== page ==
Wednesday, May 23, 2012

Tips: How to take notes


(This is part of my series of tips for aspiring football writers out there who want to start their own blogs, or even, aspire to become a sportswriter.  Don't be afraid, this is how I started.  I don't have a mass com or even journalism degree.  My only journalistic training were the ones I had in elementary and high school)


IF you want to write a match report, you have to have the data needed to write one.  And there are two things you can get the data, by interviewing (if you didn’t get to watch the game) or by note taking.


How do you take notes? Each writer has a different style and it’s a matter of using what works for you.  The simplest way is to divide your notebook into two columns, and put the names of both squads in the header.  


You also have to synchronize your watch with the ref’s whistle (never rely on the stadium clock, as there could be none, it could conk out and your watch stays at the same place every time, looking at it becomes an instinct, while clocks don’t have the same location in each stadium).


Footie notes are all about minutes, don’t mind the seconds, and always round off to the next minute so 21:10, 21:22 or 21:59 is the 23rd minute.  


What should you take down?  Anything relevant, not just the goals and you don’t have to describe everything in detail. A brilliant give and go from two players that resulted to an attempt that went wide in the 29th could simply be—29th, Phil shoots wide from give and go or 49—Araneta score but offside.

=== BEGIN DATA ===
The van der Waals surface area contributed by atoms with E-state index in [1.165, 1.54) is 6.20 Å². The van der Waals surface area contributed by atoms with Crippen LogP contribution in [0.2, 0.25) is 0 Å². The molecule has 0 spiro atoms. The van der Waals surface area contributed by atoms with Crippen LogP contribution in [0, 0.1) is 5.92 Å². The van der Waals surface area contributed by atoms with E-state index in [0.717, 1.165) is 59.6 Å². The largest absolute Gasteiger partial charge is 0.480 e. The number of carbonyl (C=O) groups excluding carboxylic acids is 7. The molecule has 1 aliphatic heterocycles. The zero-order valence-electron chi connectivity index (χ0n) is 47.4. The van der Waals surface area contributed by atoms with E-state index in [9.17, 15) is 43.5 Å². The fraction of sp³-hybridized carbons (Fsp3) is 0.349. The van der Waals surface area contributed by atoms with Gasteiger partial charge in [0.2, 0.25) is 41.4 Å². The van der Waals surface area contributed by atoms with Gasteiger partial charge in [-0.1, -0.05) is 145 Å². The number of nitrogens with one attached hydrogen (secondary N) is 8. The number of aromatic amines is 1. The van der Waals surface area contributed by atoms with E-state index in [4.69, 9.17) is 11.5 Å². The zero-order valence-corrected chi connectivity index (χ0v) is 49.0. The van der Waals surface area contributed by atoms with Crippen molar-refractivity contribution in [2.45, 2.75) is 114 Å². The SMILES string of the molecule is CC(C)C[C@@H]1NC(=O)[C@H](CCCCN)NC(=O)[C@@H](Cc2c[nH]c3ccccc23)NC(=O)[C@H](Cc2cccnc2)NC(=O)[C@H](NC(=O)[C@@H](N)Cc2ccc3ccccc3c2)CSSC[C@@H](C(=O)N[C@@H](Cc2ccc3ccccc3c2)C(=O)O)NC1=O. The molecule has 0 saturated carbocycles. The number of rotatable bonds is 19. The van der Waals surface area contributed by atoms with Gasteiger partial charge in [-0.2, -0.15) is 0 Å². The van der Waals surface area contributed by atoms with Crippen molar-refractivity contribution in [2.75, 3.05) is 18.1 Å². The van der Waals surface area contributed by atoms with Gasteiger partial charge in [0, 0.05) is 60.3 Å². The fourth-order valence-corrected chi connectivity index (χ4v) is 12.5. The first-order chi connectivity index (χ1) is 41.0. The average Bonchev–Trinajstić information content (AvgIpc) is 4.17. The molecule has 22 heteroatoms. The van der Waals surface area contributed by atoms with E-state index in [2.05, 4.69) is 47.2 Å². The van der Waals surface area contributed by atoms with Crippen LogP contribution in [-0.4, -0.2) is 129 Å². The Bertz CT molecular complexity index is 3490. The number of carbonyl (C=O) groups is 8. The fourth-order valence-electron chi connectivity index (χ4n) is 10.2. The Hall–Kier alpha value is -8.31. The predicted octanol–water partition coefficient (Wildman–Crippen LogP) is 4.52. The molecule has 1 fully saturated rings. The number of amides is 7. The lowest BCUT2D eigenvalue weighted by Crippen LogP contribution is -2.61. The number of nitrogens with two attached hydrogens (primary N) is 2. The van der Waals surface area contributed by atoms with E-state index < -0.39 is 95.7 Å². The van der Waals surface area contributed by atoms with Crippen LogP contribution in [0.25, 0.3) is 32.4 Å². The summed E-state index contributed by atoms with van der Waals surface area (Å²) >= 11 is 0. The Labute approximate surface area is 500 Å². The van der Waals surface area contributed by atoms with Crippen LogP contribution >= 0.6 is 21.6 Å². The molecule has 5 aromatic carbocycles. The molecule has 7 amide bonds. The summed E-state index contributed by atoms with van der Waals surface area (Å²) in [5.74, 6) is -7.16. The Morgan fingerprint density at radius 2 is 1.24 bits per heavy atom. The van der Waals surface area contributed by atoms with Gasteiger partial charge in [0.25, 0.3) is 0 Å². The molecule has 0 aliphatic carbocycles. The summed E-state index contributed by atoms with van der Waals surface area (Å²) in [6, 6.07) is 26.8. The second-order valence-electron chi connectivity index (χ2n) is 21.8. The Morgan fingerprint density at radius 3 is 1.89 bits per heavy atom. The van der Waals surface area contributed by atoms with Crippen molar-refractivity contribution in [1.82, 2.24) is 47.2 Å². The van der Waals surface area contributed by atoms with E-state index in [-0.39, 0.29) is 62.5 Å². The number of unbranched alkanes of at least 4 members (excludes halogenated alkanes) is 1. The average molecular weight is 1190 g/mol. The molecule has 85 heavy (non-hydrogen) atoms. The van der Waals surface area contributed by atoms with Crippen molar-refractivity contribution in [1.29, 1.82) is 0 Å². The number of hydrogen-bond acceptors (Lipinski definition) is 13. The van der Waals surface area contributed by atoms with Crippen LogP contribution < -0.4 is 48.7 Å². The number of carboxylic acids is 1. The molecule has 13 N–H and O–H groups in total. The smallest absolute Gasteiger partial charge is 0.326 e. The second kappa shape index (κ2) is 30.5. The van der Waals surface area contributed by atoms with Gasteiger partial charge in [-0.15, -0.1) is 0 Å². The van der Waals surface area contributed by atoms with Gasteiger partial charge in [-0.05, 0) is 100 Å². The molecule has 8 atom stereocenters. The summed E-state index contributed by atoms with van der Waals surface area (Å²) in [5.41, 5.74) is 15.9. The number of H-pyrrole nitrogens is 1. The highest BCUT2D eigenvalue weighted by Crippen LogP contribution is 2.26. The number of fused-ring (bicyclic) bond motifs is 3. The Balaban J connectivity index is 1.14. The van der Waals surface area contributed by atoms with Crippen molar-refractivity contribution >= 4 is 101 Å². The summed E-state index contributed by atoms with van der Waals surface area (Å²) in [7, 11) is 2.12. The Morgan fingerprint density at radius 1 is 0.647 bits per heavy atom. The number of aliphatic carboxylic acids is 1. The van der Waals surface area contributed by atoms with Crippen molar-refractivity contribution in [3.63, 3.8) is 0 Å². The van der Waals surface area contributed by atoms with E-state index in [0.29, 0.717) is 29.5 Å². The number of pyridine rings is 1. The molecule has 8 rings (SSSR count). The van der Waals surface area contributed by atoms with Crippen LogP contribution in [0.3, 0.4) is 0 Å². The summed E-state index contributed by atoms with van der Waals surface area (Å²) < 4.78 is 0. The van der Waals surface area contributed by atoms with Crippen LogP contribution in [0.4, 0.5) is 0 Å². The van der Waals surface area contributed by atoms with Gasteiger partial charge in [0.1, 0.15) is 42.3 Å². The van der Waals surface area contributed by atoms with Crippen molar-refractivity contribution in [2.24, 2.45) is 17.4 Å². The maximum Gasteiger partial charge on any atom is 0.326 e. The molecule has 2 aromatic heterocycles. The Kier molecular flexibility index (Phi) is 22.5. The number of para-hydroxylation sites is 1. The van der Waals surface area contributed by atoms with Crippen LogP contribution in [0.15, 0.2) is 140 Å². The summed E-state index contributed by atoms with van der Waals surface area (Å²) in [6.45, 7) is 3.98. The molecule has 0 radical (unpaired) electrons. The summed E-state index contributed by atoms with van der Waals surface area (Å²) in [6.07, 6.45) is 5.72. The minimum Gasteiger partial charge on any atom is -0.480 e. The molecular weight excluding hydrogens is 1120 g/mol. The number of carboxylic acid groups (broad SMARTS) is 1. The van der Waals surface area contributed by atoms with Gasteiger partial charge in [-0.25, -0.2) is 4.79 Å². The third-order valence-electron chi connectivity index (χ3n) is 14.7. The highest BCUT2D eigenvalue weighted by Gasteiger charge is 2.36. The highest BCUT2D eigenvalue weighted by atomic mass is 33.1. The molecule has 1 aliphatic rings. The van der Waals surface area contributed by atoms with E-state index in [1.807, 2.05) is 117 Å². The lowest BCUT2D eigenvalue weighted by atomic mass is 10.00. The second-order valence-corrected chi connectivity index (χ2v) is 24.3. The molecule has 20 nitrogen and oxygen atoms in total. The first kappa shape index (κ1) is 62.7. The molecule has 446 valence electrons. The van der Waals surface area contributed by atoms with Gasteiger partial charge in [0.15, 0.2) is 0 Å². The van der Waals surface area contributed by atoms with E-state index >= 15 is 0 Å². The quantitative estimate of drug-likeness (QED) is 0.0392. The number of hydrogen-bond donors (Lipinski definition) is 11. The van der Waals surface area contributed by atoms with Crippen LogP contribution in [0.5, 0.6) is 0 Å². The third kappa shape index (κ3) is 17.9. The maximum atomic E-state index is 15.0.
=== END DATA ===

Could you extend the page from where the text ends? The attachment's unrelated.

Here's a sample of a page of my notes for the Mongolia game in Panaad:




When you jot things like these down, these will greatly help add detail to your story as the game might end in a 0-0 draw.  But if there are a lot of goals, to highlight the notes that you took of the goal, and to differentiate them from the attempts, you could encircle the minute or box.  Anything that will work.


Note taking will also help you improve your writing as it forces you to quickly think of a description, while watching the game.  As for the player’s names, if you know them, just use the first name or initials, say, 68th—JYH yellow complain. But if you don’t, jot down the number—68th—8 scores from left.  You can get his name after the game.


Now if you didn’t get to watch the match, just call the coach, or better, the referee and get the following details---scores, scorers, minutes. Sometimes, refs have good memories and can recall how the goal was scored.


Another point for note-taking, I’ve noticed in some of the matches lately, not all the guys in the media section take notes and I’ve noticed, these are the same guys whose articles/reports rankle fans because of wrong info.  

1 comment:

Wiking said...

I always mess up on this one: Always get yellow/red card info and why(especially for the red).